The presence of acute kidney injury (AKI) and fluid overload can adversely affect outcomes in children with critical illness. Continuous renal replacement therapy (CRRT) is one therapeutic modality that can improve outcomes in these patients. However, the trigger when to initiate this therapy is not known. There are studies suggesting that degree of fluid overload may be such a trigger but this does not seem to provide the entire answer. In adults, some studies have suggested that early initiation of CRRT in critically ill patients can improve outcomes compared to late initiation, although there is a paucity of evidence in children. The authors of this study sought to assess the effect timing of CRRT has on mortality in critically ill children.
In this observational retrospective cohort study, the authors studied the medical histories of children admitted to a pediatric intensive care unit (PICU) who received CRRT from 2001 to 2009. After applying exclusion criteria, they analyzed demographic and physiologic information on 190 subjects. They subsequently divided the subjects into two groups – survivors and nonsurvivors – in hopes of delineating the effect that CRRT timing might have on mortality. In addition, they compared outcomes on those patients who received early (less than or equal to 5 days after PICU admission) versus late (greater than 5 days after PICU admission).
In this study, the authors found that the nonsurvivors were sicker on admission (with higher Pediatric Index of Mortality 2 scores – or PIM), tended to have underlying oncologic diseases, and were more often admitted to the PICU with a diagnosis of sepsis. However, interestingly, the pediatric Risk-Injury-Failure-Loss of Function-End Stage Criteria (pRIFLE), a measure of renal dysfunction, was higher on admission in the survivor group, which also tended to be started on CRRT earlier than the nonsurvivor group. The nonsurvivor group had worse pRIFLE scores upon initiation of CRRT, and tended to be more fluid overloaded than the survivors. Still another difference between the two groups was the reason for CRRT initiation, as the survivor group was started on CRRT secondary to fluid overload primarily while the nonsurvivor group was started on this therapy because of acute renal failure and fluid overload. The magnitude of effect on mortality of both fluid overload status and timing of CRRT was also studied and determined to be independent of each other.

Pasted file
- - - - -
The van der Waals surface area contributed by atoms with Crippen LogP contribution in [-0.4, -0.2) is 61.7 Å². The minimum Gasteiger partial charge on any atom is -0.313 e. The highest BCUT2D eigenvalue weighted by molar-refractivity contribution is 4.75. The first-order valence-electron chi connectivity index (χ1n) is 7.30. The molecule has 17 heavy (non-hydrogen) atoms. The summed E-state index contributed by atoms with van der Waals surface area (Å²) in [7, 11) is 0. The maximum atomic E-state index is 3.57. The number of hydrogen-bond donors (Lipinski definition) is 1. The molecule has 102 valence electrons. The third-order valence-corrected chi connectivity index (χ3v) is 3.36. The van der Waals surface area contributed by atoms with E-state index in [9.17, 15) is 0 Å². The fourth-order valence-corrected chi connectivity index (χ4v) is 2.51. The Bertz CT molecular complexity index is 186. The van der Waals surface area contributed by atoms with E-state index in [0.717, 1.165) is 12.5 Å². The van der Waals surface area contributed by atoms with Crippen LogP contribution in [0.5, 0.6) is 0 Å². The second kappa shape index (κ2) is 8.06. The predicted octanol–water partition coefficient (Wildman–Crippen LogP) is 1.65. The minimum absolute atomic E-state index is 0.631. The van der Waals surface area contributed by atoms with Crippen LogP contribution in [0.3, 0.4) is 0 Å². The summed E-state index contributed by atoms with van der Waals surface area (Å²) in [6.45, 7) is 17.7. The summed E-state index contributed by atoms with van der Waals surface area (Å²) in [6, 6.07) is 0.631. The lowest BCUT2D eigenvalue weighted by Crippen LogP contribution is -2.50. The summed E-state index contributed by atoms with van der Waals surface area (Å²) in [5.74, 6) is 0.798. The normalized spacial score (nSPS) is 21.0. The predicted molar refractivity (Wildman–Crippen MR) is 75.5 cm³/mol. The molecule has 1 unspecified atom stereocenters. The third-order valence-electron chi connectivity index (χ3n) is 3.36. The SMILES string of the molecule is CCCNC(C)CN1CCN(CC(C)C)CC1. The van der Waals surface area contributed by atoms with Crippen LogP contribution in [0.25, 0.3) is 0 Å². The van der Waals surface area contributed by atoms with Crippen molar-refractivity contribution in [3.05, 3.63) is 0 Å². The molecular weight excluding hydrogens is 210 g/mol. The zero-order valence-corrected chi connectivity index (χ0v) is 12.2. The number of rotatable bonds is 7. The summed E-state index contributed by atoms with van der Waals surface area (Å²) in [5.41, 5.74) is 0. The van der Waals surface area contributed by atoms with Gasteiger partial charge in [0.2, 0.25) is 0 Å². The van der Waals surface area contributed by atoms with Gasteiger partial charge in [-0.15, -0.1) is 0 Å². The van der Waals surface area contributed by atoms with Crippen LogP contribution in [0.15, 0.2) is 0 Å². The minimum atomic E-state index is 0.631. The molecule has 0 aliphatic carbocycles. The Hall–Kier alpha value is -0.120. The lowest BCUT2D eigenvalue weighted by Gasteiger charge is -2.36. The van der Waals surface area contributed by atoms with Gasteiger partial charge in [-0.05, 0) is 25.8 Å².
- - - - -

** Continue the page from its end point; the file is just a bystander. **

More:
In addition to looking at survivor/nonsurvivor characteristics, the authors compared outcomes and physiologic features between those patients started on early versus late CRRT. The early CRRT patients were noted to be on vasopressors more often, had worse pRIFLE scores on admission, but were less fluid overloaded and had decreased mortality overall. Again, like in the nonsurvivor group, the late CRRT group had worse pRIFLE scores on initiation of CRRT.
In this work, the authors showed that, like fluid overload, timing of the initiation of CRRT is an independent predictor of mortality in critically ill children. This supports the findings noted in other studies that suggested that temporally defined initiation of CRRT provided better outcomes than biomarker defined initiation. Interestingly, the authors make the observation that the nonsurvivors had better renal function on admission to the PICU, which could suggest that the renal injury suffered by the nonsurvivors, although more lethal than the one seen in the survivors, may not be clearly delineated by pRIFLE. Their suggestion that a search for a more reliable biomarker of AKI prior to starting a prospective trial on the benefits of early CRRT is a good one. Until this study is done, however, the decision on whether to start a critically ill child on CRRT early in the course of a PICU stay will remain a difficult one.
This Concise Critical Appraisal is authored by SCCM member Daniel E. Sloniewsky, MD. Each installment highlights journal articles most relevant to the critical care practitioner. Daniel Sloniewsky is an associate professor in the Department of Pediatrics at the Stony Brook Long Island Children’s Hospital in Stony Brook, NY, where he is board certified in pediatrics and pediatric critical care. He completed his fellowship training at Children’s Memorial Hospital and Northwestern University in Chicago. His major interests are in acute pediatric pulmonary disease, transfusion medicine and ethics. He is also actively involved in resident education, Pediatric Advanced Life Support and Pediatric Fundamental Critical Care Support instruction.